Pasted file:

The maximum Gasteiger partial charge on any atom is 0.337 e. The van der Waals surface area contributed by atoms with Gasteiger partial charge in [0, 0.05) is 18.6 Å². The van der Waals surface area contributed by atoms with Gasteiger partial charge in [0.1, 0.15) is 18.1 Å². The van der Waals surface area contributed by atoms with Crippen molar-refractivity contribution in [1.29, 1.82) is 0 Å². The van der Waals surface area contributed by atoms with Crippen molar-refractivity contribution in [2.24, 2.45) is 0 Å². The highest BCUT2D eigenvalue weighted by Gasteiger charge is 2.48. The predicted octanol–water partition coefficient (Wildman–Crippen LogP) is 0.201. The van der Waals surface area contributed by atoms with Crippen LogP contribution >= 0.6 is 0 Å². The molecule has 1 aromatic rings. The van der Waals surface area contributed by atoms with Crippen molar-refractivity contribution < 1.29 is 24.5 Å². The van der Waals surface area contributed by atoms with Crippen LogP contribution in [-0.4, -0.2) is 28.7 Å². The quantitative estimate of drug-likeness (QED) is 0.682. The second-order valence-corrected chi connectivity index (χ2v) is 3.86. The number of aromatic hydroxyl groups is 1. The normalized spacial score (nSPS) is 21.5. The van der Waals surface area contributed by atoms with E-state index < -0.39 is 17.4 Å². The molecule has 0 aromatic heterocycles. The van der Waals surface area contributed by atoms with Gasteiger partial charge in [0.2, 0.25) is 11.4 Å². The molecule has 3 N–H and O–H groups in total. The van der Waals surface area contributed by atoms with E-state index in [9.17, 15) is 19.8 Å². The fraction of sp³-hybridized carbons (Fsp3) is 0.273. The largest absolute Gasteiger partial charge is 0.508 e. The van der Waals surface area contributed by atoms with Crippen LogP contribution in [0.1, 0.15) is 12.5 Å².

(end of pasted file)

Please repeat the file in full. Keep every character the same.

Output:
The maximum Gasteiger partial charge on any atom is 0.337 e. The van der Waals surface area contributed by atoms with Gasteiger partial charge in [0, 0.05) is 18.6 Å². The van der Waals surface area contributed by atoms with Gasteiger partial charge in [0.1, 0.15) is 18.1 Å². The van der Waals surface area contributed by atoms with Crippen molar-refractivity contribution in [1.29, 1.82) is 0 Å². The van der Waals surface area contributed by atoms with Crippen molar-refractivity contribution in [2.24, 2.45) is 0 Å². The highest BCUT2D eigenvalue weighted by Gasteiger charge is 2.48. The predicted octanol–water partition coefficient (Wildman–Crippen LogP) is 0.201. The van der Waals surface area contributed by atoms with Crippen LogP contribution >= 0.6 is 0 Å². The molecule has 1 aromatic rings. The van der Waals surface area contributed by atoms with Crippen molar-refractivity contribution < 1.29 is 24.5 Å². The van der Waals surface area contributed by atoms with Crippen LogP contribution in [-0.4, -0.2) is 28.7 Å². The quantitative estimate of drug-likeness (QED) is 0.682. The second-order valence-corrected chi connectivity index (χ2v) is 3.86. The number of aromatic hydroxyl groups is 1. The normalized spacial score (nSPS) is 21.5. The van der Waals surface area contributed by atoms with E-state index < -0.39 is 17.4 Å². The molecule has 0 aromatic heterocycles. The van der Waals surface area contributed by atoms with Gasteiger partial charge in [0.2, 0.25) is 11.4 Å². The molecule has 3 N–H and O–H groups in total. The van der Waals surface area contributed by atoms with E-state index in [9.17, 15) is 19.8 Å². The fraction of sp³-hybridized carbons (Fsp3) is 0.273. The largest absolute Gasteiger partial charge is 0.508 e. The van der Waals surface area contributed by atoms with Crippen LogP contribution in [0.1, 0.15) is 12.5 Å².